Cable operators and entertainment companies are talking about selling cheaper cable TV packages with fewer channels to attract and keep customers trying to save money in a weak economy.

The talks, which are still at an early stage, also could give cable companies an advantage in competing with cheaper Web TV services offered by companies like Google, Netflix and Apple.

Basic cable bills have ballooned in the United States over the years as distributors add more channels, usually negotiated with program makers. Basic cable packages typically have more than 60 channels and are priced close to $80 in some regions.

But with a tough U.S. economy, weak job market and competition for disposable income from telecommunications services like Internet access and mobile phones, cable distributors and program makers realize consumers may look elsewhere for entertainment as a way to save money.

It would be a good thing if we could all figure out a way to have one or more smaller packages that would be attractive to people who can't afford bigger ones, especially if we could do it in a way that the entertainment companies are still able to finance the product, said Glenn Britt, chief executive of Time Warner Cable, the second-largest U.S. cable company.

Britt was speaking on the sidelines of the annual media conference held each year in the mountain resort getaway of Sun Valley, Idaho.

Its attendees include some of the top cable and satellite TV distributors such as Comcast Corp and DirecTV, as well as programmers like Viacom, Discovery Communications and Scripps Networks.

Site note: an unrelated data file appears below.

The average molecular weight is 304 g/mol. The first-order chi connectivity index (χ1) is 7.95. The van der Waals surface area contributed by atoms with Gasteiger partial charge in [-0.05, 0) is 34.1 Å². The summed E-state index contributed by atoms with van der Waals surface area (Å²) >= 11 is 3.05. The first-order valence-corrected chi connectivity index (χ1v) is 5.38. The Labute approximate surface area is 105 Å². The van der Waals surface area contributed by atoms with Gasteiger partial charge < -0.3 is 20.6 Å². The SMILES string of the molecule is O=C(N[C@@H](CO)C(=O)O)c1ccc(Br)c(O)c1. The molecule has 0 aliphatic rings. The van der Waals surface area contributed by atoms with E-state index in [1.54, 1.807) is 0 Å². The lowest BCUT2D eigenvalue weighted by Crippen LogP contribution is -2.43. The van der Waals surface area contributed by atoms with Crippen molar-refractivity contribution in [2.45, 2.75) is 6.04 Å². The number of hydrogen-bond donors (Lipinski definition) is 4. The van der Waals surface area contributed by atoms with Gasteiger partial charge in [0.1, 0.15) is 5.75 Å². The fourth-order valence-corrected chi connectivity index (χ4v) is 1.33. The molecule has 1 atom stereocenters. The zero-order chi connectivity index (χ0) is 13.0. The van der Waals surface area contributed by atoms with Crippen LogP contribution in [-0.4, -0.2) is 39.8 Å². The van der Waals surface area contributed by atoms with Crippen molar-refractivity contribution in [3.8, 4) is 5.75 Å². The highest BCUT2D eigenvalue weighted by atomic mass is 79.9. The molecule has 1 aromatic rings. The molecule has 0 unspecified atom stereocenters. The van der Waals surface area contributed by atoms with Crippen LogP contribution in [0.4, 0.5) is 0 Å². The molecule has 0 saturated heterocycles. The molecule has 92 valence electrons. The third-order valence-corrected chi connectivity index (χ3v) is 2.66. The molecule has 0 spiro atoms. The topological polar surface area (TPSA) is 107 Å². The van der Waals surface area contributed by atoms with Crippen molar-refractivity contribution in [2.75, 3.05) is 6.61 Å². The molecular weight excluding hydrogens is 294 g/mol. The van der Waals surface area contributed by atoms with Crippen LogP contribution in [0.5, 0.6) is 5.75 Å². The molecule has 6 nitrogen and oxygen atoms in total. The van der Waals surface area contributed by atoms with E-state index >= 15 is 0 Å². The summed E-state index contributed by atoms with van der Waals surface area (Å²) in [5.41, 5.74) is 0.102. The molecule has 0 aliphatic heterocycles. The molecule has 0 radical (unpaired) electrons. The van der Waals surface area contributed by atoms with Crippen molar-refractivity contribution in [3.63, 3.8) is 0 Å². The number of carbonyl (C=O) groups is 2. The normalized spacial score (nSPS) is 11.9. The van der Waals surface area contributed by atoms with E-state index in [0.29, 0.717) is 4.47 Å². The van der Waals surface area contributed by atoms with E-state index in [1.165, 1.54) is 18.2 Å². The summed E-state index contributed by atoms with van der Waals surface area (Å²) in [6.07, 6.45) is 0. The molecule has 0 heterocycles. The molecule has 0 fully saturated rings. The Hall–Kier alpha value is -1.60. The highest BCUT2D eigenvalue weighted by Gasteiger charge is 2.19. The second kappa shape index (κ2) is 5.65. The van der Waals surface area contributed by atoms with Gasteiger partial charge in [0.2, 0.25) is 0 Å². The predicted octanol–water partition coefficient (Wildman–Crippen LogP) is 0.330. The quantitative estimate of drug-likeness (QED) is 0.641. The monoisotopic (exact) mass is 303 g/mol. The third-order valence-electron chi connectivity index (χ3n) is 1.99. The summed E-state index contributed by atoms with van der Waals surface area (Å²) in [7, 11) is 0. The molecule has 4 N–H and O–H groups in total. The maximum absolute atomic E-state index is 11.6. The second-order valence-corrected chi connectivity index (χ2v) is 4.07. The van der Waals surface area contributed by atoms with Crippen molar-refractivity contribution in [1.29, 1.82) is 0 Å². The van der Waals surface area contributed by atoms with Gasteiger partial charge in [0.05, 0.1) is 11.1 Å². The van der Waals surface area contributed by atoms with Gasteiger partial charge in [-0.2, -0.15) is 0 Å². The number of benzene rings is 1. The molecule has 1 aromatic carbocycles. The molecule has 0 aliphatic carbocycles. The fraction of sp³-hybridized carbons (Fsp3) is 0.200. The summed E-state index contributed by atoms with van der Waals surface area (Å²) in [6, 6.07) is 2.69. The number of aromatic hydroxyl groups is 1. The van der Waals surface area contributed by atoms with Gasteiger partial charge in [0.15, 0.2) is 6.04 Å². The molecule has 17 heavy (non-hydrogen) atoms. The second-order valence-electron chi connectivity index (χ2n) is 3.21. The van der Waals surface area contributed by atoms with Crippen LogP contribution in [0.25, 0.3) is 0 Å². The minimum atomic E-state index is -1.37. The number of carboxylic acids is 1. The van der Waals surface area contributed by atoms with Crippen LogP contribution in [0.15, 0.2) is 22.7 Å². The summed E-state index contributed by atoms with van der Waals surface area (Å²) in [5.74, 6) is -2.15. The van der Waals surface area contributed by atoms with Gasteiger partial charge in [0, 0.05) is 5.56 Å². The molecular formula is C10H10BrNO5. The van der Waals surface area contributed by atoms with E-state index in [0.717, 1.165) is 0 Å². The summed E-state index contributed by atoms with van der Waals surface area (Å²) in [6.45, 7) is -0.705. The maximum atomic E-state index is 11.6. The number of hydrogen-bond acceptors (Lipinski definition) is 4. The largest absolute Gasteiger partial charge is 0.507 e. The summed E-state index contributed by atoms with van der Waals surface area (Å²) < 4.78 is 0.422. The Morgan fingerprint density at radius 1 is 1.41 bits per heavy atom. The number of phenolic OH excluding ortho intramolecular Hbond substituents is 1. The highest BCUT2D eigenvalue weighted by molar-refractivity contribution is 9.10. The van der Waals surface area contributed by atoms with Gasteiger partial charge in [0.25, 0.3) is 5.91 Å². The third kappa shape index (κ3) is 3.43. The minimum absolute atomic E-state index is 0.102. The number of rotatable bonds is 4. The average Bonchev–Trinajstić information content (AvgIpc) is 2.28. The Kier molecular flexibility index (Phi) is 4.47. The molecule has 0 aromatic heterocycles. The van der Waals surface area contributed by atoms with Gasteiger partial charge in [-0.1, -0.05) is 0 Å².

With basic cable in some cities closing in on $80 a month, some Wall Street analysts have warned the cable industry could harm itself by continuing to raise prices well ahead of the rate of inflation.

I think this is a real concern, but it is also a negotiating stance with programmers to see if they can reduce affiliate fees overall, said Collins Stewart analyst Thomas Eagan.

The industry appears to have listened, but is in no rush to overhaul a revenue model that generates tens of billions of dollars a year.

Talks are happening at some level, but not too seriously, said Britt.

One senior media executive at the event who spoke on condition of anonymity suggested there could be a gap in the market for video programing packages streamed or delivered via cable for about $25 to $40 a month.

I don't think these early services are a substitute yet, but the cable guys have to always be mindful of tomorrow.

(Reporting by Yinka Adegoke. Editing by Robert MacMillan)